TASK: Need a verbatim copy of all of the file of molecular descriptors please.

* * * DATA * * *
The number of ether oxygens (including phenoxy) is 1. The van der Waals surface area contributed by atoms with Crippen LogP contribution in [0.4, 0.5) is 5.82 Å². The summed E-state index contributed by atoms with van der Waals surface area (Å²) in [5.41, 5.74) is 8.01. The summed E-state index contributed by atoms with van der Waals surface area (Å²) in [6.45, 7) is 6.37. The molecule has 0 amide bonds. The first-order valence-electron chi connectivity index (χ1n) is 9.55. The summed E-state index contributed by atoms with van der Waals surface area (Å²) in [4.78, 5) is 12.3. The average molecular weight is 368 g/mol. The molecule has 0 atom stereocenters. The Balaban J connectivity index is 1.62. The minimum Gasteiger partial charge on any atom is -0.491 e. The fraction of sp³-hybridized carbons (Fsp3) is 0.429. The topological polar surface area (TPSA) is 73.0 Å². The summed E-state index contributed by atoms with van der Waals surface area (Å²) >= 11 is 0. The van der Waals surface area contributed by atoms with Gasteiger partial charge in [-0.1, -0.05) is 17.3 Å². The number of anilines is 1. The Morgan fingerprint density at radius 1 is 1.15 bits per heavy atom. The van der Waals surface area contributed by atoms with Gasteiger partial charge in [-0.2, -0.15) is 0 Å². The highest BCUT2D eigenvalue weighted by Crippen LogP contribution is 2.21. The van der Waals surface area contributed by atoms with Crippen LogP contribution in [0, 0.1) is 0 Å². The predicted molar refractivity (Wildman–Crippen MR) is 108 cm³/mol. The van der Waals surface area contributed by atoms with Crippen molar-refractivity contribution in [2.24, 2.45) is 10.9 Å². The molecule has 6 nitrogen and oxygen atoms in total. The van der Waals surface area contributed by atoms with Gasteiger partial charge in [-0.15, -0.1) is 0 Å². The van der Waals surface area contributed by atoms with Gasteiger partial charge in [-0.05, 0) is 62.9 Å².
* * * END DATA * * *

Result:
The number of ether oxygens (including phenoxy) is 1. The van der Waals surface area contributed by atoms with Crippen LogP contribution in [0.4, 0.5) is 5.82 Å². The summed E-state index contributed by atoms with van der Waals surface area (Å²) in [5.41, 5.74) is 8.01. The summed E-state index contributed by atoms with van der Waals surface area (Å²) in [6.45, 7) is 6.37. The molecule has 0 amide bonds. The first-order valence-electron chi connectivity index (χ1n) is 9.55. The summed E-state index contributed by atoms with van der Waals surface area (Å²) in [4.78, 5) is 12.3. The average molecular weight is 368 g/mol. The molecule has 0 atom stereocenters. The Balaban J connectivity index is 1.62. The minimum Gasteiger partial charge on any atom is -0.491 e. The fraction of sp³-hybridized carbons (Fsp3) is 0.429. The topological polar surface area (TPSA) is 73.0 Å². The summed E-state index contributed by atoms with van der Waals surface area (Å²) >= 11 is 0. The van der Waals surface area contributed by atoms with Gasteiger partial charge in [-0.1, -0.05) is 17.3 Å². The number of anilines is 1. The Morgan fingerprint density at radius 1 is 1.15 bits per heavy atom. The van der Waals surface area contributed by atoms with Gasteiger partial charge in [-0.2, -0.15) is 0 Å². The highest BCUT2D eigenvalue weighted by Crippen LogP contribution is 2.21. The van der Waals surface area contributed by atoms with Crippen LogP contribution in [0, 0.1) is 0 Å². The predicted molar refractivity (Wildman–Crippen MR) is 108 cm³/mol. The van der Waals surface area contributed by atoms with Crippen molar-refractivity contribution in [2.24, 2.45) is 10.9 Å². The molecule has 6 nitrogen and oxygen atoms in total. The van der Waals surface area contributed by atoms with Gasteiger partial charge in [-0.15, -0.1) is 0 Å². The van der Waals surface area contributed by atoms with Gasteiger partial charge in [-0.05, 0) is 62.9 Å².